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sorrows, and wounded for our transgressions, Jesus Christ the righteous, reckoned amongst the unrighteous and malefactors; to see Him stripped naked, and scourged, and buffeted, and nailed, and dying: and all for us ; this is the thing that will bind upon us strongly, all the duties of Christianity and of our particular callings, and best enable us, according to our callings, to bind them
Surely the righteous shall give thanks unto thy name : the upright shall dwell in thy presence.—PSALM cxl. 13.
Those who maintain that holy exercise which enables them to walk in the presence of God, exhibit true simplicity of spirit; they aim at setting the Lord before them in all they do, seeking neither their own interest, their own gratification, or their own pleasure: they resemble the magnetic needle which points always to ward the north, turning neither to the right hand or to the left: and if by some strange violence, it is for a moment in the slightest degree moved aside, it is incessantly agitated until it regains its right position.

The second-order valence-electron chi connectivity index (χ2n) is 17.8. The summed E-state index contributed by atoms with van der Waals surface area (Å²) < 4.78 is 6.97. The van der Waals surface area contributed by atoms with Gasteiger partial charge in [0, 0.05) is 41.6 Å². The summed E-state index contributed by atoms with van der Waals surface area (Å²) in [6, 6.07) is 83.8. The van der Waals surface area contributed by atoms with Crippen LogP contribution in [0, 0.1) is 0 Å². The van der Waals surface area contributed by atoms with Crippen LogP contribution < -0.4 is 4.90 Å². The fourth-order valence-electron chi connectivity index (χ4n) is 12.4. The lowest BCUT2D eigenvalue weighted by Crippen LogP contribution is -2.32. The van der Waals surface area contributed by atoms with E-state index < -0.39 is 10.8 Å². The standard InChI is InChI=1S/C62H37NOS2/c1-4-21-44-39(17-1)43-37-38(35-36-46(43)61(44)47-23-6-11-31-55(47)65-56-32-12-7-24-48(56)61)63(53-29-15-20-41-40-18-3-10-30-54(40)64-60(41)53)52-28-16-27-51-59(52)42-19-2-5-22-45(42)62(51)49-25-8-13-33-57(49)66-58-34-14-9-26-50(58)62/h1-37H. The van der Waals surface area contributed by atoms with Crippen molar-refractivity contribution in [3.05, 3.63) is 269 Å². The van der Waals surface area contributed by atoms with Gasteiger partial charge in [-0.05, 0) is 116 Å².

BISHOP HALL.-0 blessed Saviour, what strange variety of conceits do I find, concerning thy thousand years' reign! What riddles are in that prophecy, which no human tongue can read. Where to fix the beginning of that marvellous millenary, and where the end? and what manner of reign it shall be, whether temporal or spiritual, on earth or in heaven, undergoes as many constructions as there are pens that have undertaken it. And yet, (when all is done,) I see thine apostle speaks only of the souls of thy martyrs reign